Grace Protestant Reformed Church

Deliver Me and I Shall Sing

Date: AM
Text: Psalm 51:14,15
Psalters: 292, 389, 141, 408
Sacrament of the Lord's Supper
  1. Delivered from what?
    1. “Blood-guiltiness.”
      1. David sees himself covered with blood.
      2. Though the Hebrew word is only “blood,” The translation of “blood-guiltiness” is correct.
      3. Now David’s honest sense of his sin afflicts his soul with tremendous agony of guilt.
    2. “Deliver me” is an urgent request to be rescued, delivered, saved, snatched away.
      1. David is seeking to be delivered out of his guilt.
      2. David’s reference to God’s “righteousness” shows that he is not looking for an easy out (for God to set it aside).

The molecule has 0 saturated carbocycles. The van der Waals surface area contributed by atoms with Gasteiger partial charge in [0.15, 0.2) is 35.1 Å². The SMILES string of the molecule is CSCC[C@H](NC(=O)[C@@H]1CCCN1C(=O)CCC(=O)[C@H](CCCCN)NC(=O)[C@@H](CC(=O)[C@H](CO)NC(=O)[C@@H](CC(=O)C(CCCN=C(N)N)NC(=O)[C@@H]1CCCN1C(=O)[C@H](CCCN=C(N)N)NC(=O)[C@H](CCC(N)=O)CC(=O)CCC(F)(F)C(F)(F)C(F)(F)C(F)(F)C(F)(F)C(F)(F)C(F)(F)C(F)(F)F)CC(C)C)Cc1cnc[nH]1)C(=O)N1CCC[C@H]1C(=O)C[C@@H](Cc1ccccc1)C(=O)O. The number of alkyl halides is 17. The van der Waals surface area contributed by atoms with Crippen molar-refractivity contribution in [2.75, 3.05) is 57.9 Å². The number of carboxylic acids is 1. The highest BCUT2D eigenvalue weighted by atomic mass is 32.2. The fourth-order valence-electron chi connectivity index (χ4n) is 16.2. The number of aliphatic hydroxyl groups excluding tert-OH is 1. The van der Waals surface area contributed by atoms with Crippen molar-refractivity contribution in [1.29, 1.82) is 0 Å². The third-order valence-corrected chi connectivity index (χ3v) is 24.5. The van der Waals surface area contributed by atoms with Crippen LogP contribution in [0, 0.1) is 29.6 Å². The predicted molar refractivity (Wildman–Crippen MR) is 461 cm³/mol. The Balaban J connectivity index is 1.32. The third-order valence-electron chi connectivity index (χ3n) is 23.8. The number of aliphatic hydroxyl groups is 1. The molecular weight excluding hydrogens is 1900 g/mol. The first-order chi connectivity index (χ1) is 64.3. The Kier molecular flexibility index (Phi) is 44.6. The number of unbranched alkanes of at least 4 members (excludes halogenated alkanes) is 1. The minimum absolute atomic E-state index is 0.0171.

3. The cry for deliverance of this sin is repeated every time the memory (which cannot be stopped) returns.
  2. Deliverance unto what? The praise of God!
    1. This is not a bribe, nor a repayment, because he (and we) cannot praise God unless He opens our lips to do so.
    2. But now David is confident about his being delivered, for he sees “God, Thou God of my salvation.”
      1. God alone can save, and He has purposed to give salvation according to His grace.
      2. Second, David’s confidence of being forgiven is evidenced in his promises to “sing aloud of Thy righteousness” and his “mouth shall shew forth Thy praise.”
    3. Therefore he vows to sing of “Thy praise.”
    4. David promises to praise God lustily (“sing aloud”), not a little, but with ringing cries of joy, exultation, and praise.
      1. As our sins make loud noises, so should our songs of praise.
      2. To whom much is forgiven, much love is expressed in the vehemence of one’s singing.